Vaccine passports start today: What employers need to know

Make a mistake and you risk a hefty fine – or a lawsuit

Vaccine passports start today: What employers need to know

Ontario's vaccine passport scheme will begin today for all high-risk settings, with patrons now required to present proof of vaccination before gaining entry to the following establishments;

  • Restaurants and bars (excluding outdoor patios, as well as delivery and takeout);
  • Nightclubs (including outdoor areas of the establishment);
  • Meeting and event spaces, such as banquet halls and conference/convention centres;
  • Facilities used for sports and fitness activities and personal fitness training, such as gyms, fitness and recreational facilities with the exception of youth recreational sport;
  • Sporting events;
  • Casinos, bingo halls and gaming establishments;
  • Concerts, music festivals, theatres and cinemas;
  • Strip clubs, bathhouses and sex clubs;
  • Racing venues (e.g., horse racing).

The scheme does not apply to essential businesses, such grocery and retail stores – nor does it apply to children under the age of 12. Furthermore, the programme also accepts medical exemptions.

Read more: Vaccine passports: What are the legal ramifications for Ontario employers?

$1,000 fines

With the vaccine scheme in full effect, patrons are required to present proof of vaccination to all businesses, with employees being called on to check the passports thoroughly and regularly.

According to government guidelines, businesses that fail to comply with the scheme could be fined up to $1,000, while individuals can be fined $750. Despite these penalties, CBC reported that enforcement from the police will be "gentle at first." This leaves all responsibilities in the hands of individual employers and organizations - a concern weighing heavy on many HR leaders.

Violence towards staff

A report from CP24 found that employers are concerned about giving more tasks to their already understaffed workforce, while some owners are wary of pushback or reaction from customers should they get turned away from establishments. Government guidelines recommend that in the events of threats or acts of violence, law enforcement should be contacted immediately.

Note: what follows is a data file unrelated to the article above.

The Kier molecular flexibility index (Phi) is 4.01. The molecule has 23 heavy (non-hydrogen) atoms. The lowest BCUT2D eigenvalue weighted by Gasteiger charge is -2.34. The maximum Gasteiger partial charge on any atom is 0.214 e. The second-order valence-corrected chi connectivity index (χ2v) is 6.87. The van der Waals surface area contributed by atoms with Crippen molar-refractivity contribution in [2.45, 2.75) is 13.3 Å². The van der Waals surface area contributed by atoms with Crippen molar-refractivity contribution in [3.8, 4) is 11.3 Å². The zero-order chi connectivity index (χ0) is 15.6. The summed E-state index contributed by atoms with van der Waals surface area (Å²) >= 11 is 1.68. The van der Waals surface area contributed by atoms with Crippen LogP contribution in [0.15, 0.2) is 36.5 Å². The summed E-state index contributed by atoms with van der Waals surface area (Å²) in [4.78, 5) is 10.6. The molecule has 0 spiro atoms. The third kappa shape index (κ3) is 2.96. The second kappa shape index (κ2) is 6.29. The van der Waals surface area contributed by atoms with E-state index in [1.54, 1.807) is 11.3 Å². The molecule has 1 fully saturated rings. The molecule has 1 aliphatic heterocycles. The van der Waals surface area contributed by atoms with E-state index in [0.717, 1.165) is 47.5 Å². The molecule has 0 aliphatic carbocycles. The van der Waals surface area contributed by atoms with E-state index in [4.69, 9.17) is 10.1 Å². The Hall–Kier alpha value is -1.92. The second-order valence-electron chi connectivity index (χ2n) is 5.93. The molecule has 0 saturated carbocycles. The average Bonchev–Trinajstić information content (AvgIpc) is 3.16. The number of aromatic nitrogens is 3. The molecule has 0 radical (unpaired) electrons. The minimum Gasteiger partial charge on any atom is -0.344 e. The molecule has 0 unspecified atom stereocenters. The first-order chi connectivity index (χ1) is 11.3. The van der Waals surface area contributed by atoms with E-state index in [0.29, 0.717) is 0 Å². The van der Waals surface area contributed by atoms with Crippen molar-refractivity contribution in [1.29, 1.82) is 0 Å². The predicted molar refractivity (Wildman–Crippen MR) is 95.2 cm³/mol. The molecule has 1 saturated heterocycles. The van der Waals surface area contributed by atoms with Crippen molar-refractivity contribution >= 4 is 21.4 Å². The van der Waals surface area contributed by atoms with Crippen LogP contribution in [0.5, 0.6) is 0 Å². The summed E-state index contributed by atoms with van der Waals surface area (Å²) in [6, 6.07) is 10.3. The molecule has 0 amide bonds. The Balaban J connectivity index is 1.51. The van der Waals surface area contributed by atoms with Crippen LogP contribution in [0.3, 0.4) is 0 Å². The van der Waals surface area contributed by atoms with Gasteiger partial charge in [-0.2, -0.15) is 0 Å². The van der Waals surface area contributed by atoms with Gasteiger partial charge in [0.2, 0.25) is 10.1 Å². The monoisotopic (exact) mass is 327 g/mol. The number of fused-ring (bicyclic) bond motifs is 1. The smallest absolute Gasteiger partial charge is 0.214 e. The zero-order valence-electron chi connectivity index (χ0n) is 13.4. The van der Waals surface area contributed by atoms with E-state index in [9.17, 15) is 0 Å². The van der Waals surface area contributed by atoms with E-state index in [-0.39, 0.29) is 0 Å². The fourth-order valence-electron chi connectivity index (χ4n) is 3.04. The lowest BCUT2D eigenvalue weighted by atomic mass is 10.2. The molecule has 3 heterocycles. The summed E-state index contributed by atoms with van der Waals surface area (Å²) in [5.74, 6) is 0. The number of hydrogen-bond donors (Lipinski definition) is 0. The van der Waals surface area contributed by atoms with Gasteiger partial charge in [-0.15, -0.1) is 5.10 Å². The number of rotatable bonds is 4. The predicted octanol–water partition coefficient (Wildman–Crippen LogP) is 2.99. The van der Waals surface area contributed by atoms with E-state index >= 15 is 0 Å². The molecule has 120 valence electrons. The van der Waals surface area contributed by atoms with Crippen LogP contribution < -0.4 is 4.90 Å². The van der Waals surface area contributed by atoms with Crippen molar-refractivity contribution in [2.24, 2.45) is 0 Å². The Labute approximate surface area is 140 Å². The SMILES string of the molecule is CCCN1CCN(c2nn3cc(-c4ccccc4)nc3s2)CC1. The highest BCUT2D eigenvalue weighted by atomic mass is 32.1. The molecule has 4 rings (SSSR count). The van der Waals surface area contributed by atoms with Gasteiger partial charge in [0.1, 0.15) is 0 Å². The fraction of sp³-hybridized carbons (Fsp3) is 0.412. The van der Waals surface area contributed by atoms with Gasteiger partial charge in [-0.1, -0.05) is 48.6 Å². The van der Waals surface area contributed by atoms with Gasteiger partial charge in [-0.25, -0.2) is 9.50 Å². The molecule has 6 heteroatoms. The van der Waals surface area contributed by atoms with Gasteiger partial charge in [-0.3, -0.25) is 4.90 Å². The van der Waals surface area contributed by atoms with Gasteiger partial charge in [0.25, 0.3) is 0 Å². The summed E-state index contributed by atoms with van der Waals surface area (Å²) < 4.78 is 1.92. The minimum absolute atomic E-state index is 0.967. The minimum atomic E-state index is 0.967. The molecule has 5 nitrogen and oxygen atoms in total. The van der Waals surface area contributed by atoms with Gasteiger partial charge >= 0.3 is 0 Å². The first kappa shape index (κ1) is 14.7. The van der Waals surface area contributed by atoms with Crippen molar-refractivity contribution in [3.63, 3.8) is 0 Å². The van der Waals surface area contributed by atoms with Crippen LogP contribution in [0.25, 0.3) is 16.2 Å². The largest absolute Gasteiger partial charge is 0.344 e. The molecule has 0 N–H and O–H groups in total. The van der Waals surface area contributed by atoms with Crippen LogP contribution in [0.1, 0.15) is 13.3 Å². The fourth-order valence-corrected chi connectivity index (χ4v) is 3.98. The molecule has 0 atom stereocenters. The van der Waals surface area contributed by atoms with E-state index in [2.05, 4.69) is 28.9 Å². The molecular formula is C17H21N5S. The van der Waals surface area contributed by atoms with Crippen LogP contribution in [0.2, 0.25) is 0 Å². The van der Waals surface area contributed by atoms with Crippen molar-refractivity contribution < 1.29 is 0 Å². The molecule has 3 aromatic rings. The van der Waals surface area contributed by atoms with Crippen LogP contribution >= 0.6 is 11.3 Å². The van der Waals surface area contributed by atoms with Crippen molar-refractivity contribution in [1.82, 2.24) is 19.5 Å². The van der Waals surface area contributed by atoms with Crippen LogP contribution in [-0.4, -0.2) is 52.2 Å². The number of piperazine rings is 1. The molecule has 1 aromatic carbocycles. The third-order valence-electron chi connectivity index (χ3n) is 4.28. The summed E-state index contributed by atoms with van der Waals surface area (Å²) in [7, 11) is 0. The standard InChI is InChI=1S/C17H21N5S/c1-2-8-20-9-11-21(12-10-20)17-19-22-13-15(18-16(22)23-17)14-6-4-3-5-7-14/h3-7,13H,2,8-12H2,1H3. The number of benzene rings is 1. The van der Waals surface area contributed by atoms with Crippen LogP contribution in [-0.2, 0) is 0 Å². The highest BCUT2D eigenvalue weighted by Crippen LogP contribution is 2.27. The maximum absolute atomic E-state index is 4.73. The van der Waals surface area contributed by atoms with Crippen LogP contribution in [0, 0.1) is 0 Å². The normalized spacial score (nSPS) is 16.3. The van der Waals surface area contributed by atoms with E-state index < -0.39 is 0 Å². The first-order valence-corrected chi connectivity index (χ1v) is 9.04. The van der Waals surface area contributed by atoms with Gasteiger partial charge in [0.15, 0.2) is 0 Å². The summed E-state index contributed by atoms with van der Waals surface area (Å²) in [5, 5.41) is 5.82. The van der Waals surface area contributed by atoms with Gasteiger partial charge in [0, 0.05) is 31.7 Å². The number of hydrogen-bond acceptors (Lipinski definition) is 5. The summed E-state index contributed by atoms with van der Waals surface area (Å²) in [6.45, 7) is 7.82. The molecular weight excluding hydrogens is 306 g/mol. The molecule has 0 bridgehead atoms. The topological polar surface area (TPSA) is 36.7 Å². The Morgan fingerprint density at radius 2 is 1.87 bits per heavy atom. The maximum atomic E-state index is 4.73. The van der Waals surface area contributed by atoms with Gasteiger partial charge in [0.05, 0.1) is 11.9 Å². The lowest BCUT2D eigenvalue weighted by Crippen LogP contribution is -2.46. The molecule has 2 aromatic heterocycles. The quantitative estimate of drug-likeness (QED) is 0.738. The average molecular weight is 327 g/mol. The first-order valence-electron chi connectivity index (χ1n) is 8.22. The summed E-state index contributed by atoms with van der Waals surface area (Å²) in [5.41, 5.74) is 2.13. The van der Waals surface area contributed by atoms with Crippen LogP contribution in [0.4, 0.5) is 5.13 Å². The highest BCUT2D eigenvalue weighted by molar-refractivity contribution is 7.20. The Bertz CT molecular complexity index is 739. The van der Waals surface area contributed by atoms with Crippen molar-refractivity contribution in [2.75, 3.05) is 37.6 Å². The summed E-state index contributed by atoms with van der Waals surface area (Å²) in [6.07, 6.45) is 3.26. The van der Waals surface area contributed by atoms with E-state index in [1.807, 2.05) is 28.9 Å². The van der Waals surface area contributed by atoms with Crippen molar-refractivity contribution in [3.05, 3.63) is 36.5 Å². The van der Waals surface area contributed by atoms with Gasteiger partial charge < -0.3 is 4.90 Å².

"The police should be contacted in these situations. Harassment may also be a matter that falls under the Criminal Code or Ontario's Human Rights Code," the statement read.

In regards to non-compliance, Ontario Health Minister Christine Elliott told CP24 in an interview that they don’t think it’ll be a major issue. She added that she’s hoping pub patrons will adjust well to the scheme - much like they did to previous rule changes.

"I guess we'll cross that bridge when we come to it," she told the news channel.

Read more: Ontario mandates vaccination policy for health sector

Registering for vaccine passport

To get a hold of a vaccine passport, residents will need to apply via province's official website. You can print or save the document as a pdf file on an electronic device to present at establishments on entry. Those with medical exemptions can show a doctor's note to allow access. Ontario also promised a digital vaccine certificate with a unique quick-response (QR) code to make verification faster for businesses. This will become available starting October 22.

"Following this date, patrons will be able to provide a paper copy or a digital copy of their enhanced vaccine certificate with QR to provide proof of vaccination," the guidelines said, while maintaining that the older version of the vaccine proof will still be allowed.

Do employees need a vaccine passport?

The issue of whether or not an employee should provide a vaccine passport is a complicated and, as of yet, unanswered question. The decision, as of now, ultimately lies with individual employers. Certain industries have mandated vaccines, however there’s been no sweeping rule changes as of yet. That is unless, of course, an employer decides to implement a proof-of-vaccination policy – which many are now doing.

“So far, the Ontario Government’s announcements of a vaccine passport requirement apply to persons who want to visit or enter certain types of public establishments or settings, but not to the employees of those workplaces,” Peter Straszynski, partner at Torkin Manes LLP, told HRD.

“An employer may require a vaccine passport of its employees, the same way an employer can require mandatory vaccination in the workplace. There’s really not any material difference between the two. Having said that, employers should consider whether such a requirement is appropriate for their workplace and, importantly, must remember that there are exceptions where employees may have legitimate medical or other ground to refuse to vaccinate - and consequently to register for a passport.”

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